Streptococcus milleri: An Organism for Head and Neck Infections and Abscess | Infectious Diseases | JAMA Otolaryngology–Head & Neck Surgery | JAMA Network
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Original Article
June 2001

Streptococcus milleri: An Organism for Head and Neck Infections and Abscess

Author Affiliations

From the Department of Otolaryngology and Communications Sciences, Medical College of Wisconsin, Children's Hospital of Wisconsin, Milwaukee.

Arch Otolaryngol Head Neck Surg. 2001;127(6):650-654. doi:10.1001/archotol.127.6.650

Background  Streptococcus milleri, a commensal organism, has the potential to cause significant morbidity. There is a paucity of published data regarding this organism in the head and neck.

Objectives  To identify and assess the presentation, treatment, and outcomes of pediatric patients affected by this pathogen.

Study Design  Review of the Department of Pathology database at Children's Hospital of Wisconsin, Milwaukee, between 1997 and 1999 identified 26 patients with cultures positive for S milleri group (SMG) bacteria. Retrospective chart analysis examined the demographic data, site of origin of infection, additional organisms cultured, symptoms, treatments, and complications.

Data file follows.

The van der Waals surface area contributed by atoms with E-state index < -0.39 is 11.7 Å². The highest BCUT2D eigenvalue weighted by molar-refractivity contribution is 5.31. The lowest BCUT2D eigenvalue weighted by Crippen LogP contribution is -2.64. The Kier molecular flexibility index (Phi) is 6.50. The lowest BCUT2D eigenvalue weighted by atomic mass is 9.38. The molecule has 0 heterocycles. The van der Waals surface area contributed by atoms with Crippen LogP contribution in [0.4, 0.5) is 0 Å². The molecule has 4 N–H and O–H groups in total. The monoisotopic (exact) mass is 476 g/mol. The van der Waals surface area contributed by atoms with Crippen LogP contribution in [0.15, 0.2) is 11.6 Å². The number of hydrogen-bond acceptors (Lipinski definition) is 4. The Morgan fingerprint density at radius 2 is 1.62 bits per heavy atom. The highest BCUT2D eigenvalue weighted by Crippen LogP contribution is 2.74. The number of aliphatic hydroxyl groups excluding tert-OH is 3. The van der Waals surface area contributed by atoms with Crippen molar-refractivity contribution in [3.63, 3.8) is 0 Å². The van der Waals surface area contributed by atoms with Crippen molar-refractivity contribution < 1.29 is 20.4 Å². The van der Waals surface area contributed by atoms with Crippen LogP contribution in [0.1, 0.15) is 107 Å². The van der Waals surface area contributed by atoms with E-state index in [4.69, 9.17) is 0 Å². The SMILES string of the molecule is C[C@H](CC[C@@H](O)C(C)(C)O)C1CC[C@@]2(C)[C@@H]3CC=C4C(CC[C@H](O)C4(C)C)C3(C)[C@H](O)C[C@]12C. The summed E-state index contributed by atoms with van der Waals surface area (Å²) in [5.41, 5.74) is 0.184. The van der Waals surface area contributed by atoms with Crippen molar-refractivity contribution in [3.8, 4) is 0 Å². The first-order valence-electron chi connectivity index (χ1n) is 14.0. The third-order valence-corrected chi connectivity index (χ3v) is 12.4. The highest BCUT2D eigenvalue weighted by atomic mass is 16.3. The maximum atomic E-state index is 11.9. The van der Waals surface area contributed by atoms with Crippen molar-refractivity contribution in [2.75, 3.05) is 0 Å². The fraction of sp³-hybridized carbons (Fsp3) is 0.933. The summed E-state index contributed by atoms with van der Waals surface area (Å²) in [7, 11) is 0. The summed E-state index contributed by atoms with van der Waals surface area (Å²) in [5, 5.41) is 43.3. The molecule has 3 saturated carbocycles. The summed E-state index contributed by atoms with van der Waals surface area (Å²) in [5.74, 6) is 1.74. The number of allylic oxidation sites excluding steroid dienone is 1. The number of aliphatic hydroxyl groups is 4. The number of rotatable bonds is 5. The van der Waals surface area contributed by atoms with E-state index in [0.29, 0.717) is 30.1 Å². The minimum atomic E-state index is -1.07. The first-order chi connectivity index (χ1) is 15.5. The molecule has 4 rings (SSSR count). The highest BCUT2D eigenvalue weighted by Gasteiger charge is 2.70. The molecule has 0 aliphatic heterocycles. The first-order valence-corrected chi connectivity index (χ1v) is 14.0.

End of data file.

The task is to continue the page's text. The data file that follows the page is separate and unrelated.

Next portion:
Results  Sixteen patients had SMG infections involving the head and neck region. Sites of origin included the paranasal sinuses, dental, facial soft tissues, deep neck spaces, peritonsillar region, and a tracheostomy site. The paranasal sinuses were the most common site in 37% (6/16). Streptococcus milleri was the only isolate in 69% (11) of the infections. Significant local extension occurred in 56% (9/16) of the patients and included the orbit, skull base, cranium, and deep neck spaces. All patients had surgical drainage and 15 also received intravenous antibiotic treatment. One complication of osteomyelitis of the frontal bone occurred with resolution after surgical debridement and intravenous antibiotic treatment.

Conclusions  Streptococcus milleri can be an aggressive pathogen in the head and neck with a propensity for abscess formation and local extension of the infection in a pediatric population. Surgical drainage with antibiotics is generally successful in management of the condition. However, emerging penicillin resistance and the ability for local extension require suspicion of incomplete treatment if clinical symptoms persist.